Billboard epidemic hits Australia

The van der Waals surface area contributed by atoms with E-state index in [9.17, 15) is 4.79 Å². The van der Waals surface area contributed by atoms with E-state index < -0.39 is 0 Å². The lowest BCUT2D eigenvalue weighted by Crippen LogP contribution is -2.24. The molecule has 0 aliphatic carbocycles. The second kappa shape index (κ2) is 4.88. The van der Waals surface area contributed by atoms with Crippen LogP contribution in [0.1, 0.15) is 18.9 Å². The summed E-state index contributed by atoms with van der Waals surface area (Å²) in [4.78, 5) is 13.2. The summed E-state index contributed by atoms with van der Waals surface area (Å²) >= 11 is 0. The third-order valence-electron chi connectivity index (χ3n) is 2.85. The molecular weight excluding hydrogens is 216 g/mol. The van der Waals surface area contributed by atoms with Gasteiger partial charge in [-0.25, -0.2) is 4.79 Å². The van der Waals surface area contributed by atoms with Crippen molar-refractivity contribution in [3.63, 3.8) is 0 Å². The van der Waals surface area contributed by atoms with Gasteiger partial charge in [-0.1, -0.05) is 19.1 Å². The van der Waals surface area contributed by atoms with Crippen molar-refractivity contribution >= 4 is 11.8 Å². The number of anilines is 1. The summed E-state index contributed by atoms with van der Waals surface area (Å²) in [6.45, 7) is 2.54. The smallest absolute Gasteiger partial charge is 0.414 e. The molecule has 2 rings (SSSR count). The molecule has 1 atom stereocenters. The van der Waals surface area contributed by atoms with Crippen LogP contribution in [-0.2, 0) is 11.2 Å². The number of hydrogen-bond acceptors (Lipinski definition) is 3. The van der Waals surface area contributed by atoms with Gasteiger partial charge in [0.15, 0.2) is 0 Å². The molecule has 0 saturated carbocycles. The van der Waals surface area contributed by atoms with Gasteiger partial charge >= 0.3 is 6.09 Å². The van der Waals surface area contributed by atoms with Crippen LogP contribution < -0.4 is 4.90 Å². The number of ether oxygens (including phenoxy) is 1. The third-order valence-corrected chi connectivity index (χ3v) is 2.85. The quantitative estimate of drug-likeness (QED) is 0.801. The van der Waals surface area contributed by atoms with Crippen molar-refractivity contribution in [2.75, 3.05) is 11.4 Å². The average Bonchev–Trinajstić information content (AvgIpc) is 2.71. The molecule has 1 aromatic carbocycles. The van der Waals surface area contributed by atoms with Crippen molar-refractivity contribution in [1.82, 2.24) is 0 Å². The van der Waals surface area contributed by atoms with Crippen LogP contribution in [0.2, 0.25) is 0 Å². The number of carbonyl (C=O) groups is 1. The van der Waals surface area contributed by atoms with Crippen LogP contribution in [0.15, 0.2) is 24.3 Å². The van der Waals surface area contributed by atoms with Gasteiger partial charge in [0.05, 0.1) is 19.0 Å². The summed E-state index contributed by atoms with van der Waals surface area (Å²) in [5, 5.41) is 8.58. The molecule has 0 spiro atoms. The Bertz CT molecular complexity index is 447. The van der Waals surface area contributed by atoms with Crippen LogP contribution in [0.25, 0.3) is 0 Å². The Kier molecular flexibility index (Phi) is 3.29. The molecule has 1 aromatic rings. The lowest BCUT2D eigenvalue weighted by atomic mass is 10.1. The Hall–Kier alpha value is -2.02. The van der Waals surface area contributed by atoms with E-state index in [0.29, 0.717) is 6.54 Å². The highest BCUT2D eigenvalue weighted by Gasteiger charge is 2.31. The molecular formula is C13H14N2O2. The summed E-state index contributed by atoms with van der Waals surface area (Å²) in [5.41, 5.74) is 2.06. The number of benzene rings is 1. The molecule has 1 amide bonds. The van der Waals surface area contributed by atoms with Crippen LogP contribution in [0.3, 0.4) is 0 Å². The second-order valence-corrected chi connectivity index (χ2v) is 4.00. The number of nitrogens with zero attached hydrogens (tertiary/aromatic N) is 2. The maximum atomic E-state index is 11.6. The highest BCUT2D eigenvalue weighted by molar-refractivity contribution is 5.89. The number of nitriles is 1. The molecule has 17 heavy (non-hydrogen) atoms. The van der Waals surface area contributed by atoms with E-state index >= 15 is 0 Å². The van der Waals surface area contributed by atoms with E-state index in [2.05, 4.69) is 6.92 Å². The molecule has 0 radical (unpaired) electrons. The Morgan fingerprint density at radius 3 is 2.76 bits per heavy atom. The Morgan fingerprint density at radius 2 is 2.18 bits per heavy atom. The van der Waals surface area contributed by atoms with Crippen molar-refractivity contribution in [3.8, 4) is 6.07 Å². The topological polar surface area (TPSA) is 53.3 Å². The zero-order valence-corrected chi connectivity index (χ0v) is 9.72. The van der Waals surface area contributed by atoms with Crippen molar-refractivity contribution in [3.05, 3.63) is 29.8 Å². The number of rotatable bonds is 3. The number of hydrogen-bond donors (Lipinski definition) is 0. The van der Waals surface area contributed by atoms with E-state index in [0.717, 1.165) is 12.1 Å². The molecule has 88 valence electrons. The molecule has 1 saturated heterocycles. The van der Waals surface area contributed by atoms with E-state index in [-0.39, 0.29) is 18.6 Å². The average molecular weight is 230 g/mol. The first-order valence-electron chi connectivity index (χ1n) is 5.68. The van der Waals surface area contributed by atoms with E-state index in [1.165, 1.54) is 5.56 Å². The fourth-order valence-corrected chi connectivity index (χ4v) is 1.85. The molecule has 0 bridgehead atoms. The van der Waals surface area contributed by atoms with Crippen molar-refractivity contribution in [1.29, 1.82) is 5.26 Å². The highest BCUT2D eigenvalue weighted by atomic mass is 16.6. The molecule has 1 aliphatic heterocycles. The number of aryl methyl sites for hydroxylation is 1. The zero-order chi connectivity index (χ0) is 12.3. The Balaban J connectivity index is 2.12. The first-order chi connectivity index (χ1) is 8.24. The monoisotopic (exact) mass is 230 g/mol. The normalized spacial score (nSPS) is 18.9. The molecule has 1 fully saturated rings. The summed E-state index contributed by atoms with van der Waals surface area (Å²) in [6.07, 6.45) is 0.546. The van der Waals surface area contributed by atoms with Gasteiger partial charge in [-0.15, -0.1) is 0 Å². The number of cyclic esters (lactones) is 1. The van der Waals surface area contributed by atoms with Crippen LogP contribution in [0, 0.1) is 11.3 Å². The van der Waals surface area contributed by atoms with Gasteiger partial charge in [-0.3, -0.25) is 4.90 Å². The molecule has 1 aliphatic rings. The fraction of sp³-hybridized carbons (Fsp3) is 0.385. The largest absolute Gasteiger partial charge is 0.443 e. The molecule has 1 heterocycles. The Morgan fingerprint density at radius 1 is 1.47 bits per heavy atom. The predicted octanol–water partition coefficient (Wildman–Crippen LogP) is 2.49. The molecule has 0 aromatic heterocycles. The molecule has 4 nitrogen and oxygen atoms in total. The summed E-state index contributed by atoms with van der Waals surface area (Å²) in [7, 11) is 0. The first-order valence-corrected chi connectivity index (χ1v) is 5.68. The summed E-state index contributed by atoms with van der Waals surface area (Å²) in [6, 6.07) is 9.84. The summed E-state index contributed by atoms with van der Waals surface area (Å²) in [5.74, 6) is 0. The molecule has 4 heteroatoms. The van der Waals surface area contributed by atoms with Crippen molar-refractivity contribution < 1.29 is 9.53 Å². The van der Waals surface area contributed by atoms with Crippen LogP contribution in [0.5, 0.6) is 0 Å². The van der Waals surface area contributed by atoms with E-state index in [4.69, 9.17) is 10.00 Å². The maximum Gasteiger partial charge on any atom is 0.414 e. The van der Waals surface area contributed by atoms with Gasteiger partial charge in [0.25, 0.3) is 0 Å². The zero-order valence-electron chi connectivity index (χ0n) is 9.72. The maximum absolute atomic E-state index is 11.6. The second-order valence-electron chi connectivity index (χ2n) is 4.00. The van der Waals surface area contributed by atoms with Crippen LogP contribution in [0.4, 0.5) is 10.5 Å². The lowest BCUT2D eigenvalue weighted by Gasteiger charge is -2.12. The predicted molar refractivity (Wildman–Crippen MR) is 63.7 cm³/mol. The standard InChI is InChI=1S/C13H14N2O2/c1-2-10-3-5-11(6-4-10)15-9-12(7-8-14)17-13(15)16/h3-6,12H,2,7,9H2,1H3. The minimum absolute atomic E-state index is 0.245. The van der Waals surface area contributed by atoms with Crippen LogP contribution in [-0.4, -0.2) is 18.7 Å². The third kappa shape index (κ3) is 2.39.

Why do religious zealots need everyone else to believe what they believe? Family Radio spent a fortune on billboards trying to convince us that the world would end on May 21st this year. The leader of this cult is now saying that believers were saved on that day and it is now too late for salvation for the rest, although other broadcasters on the station are giving a different message. The icon on their website (wecanknow.com isn’t that ironic) is still a little calendar date of May 21, but there is no other mention of the date. They still say the world is about to end, but they are not so certain of the exact date anymore. The latest set of religious billboards to upset people are appearing in Sydney, Australia, sponsored by the Islamic group MyPeace. The slogan that seems to be causing most offense among Christians is “Jesus: Prophet of Islam”. They seem to think that would encourage Christians to see the similarities between the faiths, but it actually shows one of the fundamental differences. More details at onislam.net. Last Christmas we had an Atheist group, in New York, putting up billboards about the birth in a manger being a myth, which was counteracted by Christian billboards saying it was real. Before that it was billboards on buses, in the UK, saying there is definitely no God, again counteracted by there definitely is a God. The Universal Church Triumphant of the Apathetic Atheist has a meditation on American religious billboards. Although it all provides great amusement for Apathists, who don’t care who is right, it is an awful waste of money that could be used for better purpose. So why do people spend so much trying to convince others to share their beliefs? My guess is that it’s easier to have strong beliefs in things that have no evidence or proof, if lots of other people believe it too. We can’t all be crazy, can we?